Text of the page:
When the junior prosecutor delivered a very matter-of-fact closing that did not dwell on any of the brutal aspects of the crime, counsel was faced with a choice. He could make a closing argument and reprise for the jury, perhaps in greater detail than his opening, the primary mitigating evidence concerning his client’s drug dependency and posttraumatic stress from Vietnam. And he could plead again for life for his client and impress upon the jurors the importance of what he believed were less significant facts, such as the Bronze Star decoration or his client’s expression of remorse. But he knew that if he took this opportunity, he would give the lead prosecutor, who all agreed was very persuasive, the chance to depict his client as a heartless killer just before the jurors began deliberation. Alternatively, counsel could prevent the lead prosecutor from arguing by waiving his own summation and relying on the jurors’ familiarity with the case and his opening plea for life made just a few hours before. Neither option, it seems to us, so clearly outweighs the other that it was objectively unreasonable for the Tennessee Court of Appeals to deem counsel’s choice to waive argument a tactical decision about which competent lawyers might disagree.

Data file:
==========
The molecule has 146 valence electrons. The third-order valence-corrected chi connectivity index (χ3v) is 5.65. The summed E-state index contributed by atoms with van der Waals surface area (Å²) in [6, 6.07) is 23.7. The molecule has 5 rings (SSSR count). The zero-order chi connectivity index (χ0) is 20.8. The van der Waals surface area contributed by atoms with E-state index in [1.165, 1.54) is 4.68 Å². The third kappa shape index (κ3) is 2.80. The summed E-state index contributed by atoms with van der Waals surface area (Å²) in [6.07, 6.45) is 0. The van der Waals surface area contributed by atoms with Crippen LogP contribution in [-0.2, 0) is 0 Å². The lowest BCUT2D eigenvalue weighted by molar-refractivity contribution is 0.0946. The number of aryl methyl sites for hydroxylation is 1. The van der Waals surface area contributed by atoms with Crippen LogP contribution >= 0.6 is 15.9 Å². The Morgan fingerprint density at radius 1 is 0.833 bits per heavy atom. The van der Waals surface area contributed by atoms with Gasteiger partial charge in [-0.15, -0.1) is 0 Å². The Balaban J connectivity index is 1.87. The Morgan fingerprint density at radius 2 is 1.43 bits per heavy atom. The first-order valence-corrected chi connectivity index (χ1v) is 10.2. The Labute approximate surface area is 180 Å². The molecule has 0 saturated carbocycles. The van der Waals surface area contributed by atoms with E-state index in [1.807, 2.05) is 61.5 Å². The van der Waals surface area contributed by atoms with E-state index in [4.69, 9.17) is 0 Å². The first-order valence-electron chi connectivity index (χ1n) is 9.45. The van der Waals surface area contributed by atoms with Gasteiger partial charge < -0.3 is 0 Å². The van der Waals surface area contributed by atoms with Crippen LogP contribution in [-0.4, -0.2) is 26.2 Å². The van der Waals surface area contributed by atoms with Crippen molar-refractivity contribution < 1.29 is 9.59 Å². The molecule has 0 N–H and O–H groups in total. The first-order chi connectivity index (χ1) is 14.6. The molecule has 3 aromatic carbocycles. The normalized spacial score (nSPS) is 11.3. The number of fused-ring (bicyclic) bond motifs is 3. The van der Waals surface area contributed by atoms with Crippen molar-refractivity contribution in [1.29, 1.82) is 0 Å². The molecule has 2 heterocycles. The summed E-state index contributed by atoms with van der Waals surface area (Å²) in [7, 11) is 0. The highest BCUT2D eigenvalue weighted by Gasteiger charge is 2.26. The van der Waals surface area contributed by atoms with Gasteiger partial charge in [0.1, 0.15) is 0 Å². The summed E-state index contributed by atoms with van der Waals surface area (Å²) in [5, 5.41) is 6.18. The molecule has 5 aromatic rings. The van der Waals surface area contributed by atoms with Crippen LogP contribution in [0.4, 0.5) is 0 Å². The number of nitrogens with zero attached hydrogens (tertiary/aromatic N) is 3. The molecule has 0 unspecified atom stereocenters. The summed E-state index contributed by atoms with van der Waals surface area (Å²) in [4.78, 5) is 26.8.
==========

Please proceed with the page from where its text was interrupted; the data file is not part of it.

We cautioned in Strickland that a court must indulge a “strong presumption” that counsel’s conduct falls within the wide range of reasonable professional assistance because it is all too easy to conclude that a particular act or omission of counsel was unreasonable in the harsh light of hindsight. 466 U. S., at 689. Given the choices available to respondent’s counsel and the reasons we have identified, we cannot say that the state court’s application of Strickland’s attorney-performance standard was objectively unreasonable. The judgment of the Court of Appeals is therefore reversed, and the case is remanded for further proceedings consistent with this opinion.
It is so ordered.
1 See Cone v. State, 747 S. W. 2d 353, 357 (Tenn. Crim. App. 1987).
2 Justice Stevens’ dissent does not cite this statutory provision governing respondent’s ability to obtain federal habeas relief, much less explain how his claim meets its standards.